By Joanne Dunham ACIArb
How I approach arbitration awards
When writing an arbitration, it is incumbent on me to ensure that full consideration is given to all submissions, in order to afford the parties every opportunity to present their case concisely, and to the best of their abilities. Each arbitration is approached in a meticulous fashion, with the starting point determining: i) the crux of the complaint; ii) the desired resolution; iii) the relevant laws (and their application); iv) the burden of proof; v) evidence (or balance of probability, in its absence); and vi) available remedy.
I must also consider that many consumers may not have any knowledge of legal process and, therefore, in order that they are not unfairly prejudiced, within my remit as Arbitrator I am able to pose further questions of both parties, or make recommendations/suggestions for further evidence, where I deem fit. Indeed, the Consumer Rights Act 2015 (the current law protecting the interests of consumers), provides that where there is a lack of clarity, the consumer should be given the ‘benefit of the doubt’.
I should also clarify that the fact that the Arbitrator finds in favour of one party, does not imply that the other party is telling an untruth – it merely means that the evidence and submissions of the successful party are preferred.
The following case study highlights issues with personal injury.
The consumer purchased two packs of hair dye from a supermarket, and brought her claim against the manufacturer of the goods. The relevant law in this case was the Consumer Protection Act 1987.
The consumer had used this particular brand of hair dye many times in the past, and so she was familiar with the procedure of preparation and application. She mixed up and applied the first pack of dye to the front of her hair, followed by the second pack to the back of her hair. She noticed the first pack looked darker than usual and so she immediately washed it out.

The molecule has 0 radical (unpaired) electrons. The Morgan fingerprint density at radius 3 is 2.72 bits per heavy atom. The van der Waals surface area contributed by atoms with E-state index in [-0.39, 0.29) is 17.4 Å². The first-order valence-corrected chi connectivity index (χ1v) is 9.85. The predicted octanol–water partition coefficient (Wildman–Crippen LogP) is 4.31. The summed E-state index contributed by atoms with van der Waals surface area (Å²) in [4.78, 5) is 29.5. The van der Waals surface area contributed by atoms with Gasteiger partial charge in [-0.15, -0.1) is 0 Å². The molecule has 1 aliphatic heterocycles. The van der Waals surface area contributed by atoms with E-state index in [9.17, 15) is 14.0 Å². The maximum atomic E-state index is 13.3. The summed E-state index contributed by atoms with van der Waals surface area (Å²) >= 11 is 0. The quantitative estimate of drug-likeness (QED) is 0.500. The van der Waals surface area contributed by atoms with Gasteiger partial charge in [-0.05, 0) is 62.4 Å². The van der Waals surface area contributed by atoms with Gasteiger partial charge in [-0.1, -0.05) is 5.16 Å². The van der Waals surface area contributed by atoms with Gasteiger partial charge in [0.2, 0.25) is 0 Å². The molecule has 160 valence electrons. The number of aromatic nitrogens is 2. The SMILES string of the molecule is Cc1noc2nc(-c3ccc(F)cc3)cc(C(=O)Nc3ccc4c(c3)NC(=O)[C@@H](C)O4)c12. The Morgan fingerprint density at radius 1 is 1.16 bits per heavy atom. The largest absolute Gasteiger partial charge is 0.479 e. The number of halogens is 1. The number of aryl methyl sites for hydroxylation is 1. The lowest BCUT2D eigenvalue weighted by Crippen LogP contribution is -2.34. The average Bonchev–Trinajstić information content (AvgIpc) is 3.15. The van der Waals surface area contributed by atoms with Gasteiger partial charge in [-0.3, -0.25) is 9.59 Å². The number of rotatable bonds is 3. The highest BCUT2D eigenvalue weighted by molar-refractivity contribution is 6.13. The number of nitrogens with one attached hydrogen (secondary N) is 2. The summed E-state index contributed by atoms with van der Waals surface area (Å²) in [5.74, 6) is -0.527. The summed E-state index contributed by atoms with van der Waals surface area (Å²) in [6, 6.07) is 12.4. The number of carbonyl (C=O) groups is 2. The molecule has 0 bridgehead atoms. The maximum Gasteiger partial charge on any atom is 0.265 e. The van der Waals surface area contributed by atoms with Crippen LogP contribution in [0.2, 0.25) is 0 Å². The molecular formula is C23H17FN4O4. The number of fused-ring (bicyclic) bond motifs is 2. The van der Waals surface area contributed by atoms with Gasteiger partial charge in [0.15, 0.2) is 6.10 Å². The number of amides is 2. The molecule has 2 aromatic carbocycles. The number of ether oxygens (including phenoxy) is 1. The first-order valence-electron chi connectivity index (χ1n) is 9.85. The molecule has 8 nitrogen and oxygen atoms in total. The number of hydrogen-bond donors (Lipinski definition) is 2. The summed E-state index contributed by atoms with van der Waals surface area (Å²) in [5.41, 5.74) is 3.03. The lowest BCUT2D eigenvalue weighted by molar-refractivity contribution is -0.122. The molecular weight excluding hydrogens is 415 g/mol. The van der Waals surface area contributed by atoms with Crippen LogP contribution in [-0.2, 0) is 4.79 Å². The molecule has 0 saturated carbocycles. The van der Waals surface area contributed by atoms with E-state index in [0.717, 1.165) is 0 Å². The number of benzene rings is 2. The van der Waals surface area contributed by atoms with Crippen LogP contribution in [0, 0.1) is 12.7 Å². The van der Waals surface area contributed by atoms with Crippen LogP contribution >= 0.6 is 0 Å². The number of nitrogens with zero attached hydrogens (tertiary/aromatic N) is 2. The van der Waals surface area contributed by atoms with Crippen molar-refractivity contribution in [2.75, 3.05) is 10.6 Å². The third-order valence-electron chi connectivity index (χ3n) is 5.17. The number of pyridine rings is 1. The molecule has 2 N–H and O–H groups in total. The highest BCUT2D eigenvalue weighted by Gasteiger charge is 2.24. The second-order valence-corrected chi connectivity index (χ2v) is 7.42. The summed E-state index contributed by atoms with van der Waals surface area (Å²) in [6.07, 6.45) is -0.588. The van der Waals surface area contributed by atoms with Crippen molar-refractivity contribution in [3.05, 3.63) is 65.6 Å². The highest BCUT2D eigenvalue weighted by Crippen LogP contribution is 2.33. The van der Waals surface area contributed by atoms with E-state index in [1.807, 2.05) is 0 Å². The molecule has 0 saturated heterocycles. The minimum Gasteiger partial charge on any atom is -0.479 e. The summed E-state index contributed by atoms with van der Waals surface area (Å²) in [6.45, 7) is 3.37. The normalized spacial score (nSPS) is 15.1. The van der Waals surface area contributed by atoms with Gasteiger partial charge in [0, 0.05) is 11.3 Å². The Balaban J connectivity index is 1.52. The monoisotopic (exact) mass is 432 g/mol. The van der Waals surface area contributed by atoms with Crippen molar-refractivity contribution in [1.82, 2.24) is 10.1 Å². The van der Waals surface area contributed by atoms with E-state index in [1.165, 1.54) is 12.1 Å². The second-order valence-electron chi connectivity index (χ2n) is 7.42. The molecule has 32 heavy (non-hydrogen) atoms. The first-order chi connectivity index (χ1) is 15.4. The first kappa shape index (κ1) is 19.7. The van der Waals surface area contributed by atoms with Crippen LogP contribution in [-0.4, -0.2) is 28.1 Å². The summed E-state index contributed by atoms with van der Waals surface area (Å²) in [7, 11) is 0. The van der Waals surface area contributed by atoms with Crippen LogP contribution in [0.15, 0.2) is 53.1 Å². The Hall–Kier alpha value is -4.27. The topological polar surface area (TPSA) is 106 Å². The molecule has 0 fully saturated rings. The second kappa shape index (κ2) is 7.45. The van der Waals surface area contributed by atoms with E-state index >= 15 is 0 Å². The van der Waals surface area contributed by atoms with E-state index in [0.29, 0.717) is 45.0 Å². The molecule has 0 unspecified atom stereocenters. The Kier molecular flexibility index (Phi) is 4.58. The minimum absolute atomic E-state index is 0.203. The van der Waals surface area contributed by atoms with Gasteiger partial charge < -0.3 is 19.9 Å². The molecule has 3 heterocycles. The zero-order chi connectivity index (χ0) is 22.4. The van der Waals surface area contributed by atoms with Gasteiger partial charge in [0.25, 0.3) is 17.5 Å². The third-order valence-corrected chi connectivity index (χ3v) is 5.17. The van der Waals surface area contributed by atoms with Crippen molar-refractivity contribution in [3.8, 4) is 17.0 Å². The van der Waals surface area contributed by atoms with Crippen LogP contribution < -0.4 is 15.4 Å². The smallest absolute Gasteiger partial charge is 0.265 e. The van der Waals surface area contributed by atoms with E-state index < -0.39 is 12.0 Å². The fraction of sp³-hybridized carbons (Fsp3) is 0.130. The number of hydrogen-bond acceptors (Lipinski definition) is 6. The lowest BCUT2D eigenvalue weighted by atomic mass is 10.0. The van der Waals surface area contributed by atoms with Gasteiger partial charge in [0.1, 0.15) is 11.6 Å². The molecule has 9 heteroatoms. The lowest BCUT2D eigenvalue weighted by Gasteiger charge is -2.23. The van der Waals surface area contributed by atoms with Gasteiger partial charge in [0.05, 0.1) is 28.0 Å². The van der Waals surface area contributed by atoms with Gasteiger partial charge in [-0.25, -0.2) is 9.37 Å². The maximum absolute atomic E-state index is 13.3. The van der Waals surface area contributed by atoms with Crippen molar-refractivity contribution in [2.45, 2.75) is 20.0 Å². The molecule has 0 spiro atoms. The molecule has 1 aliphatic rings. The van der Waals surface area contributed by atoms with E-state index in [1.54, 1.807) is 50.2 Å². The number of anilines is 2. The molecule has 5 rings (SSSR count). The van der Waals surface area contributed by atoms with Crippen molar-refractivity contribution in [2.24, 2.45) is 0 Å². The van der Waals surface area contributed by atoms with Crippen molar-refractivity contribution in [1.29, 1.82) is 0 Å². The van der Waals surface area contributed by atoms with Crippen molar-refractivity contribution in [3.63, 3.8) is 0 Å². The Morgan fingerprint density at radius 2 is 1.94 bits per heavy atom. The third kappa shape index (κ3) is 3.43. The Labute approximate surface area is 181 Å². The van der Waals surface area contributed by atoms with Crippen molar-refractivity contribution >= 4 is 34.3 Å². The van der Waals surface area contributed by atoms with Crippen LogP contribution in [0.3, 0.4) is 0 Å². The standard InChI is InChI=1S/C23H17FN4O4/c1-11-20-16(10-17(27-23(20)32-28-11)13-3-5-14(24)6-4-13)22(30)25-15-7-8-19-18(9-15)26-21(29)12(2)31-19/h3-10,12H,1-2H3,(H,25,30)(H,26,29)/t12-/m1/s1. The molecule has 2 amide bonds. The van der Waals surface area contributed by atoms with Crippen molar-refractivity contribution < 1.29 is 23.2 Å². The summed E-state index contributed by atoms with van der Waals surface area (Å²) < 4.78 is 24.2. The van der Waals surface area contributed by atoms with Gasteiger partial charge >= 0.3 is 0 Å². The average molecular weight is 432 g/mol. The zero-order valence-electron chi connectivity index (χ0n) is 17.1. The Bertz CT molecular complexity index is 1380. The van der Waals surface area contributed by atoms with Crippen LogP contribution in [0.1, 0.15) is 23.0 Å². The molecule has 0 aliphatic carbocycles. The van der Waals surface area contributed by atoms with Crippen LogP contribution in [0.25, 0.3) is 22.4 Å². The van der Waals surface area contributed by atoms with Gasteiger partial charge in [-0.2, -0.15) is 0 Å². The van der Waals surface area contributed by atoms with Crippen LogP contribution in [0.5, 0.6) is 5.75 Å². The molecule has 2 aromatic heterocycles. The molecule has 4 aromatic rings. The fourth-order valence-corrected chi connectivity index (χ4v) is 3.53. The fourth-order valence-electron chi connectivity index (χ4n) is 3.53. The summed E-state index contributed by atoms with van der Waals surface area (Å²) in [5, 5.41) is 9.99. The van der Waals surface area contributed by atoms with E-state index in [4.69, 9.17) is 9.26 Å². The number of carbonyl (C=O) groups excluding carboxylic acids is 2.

She checked both boxes and they were identical. However, upon looking at the tubes of dye, she noticed that although the boxes were exactly the same, the tubes themselves were different shades. She had also noted that one of the boxes was unsealed prior to application.
She made contact with the manufacturer, asking for advice. The manufacturer responded, requesting proof of purchase, along with photographs and details of application etc. She was advised to use a clarifying shampoo a few times per week, which would remove the dark tones, and that she should not dye her hair again for approximately four to six weeks. She was also advised to check the colourant inside the box was correct.
The consumer was disappointed that the manufacturer only offered her a refund/voucher to cover the cost of the goods, plus a few other items from its range, and was seeking the sum of £3,000.00 compensation. In support of her claim, she advised that her self-confidence had been shattered as her hair was brittle and falling out, and she had to wear a hat until her hair was back to normal. Whilst she provided several photographs of her hair, these did not necessarily assist me in establishing the cause.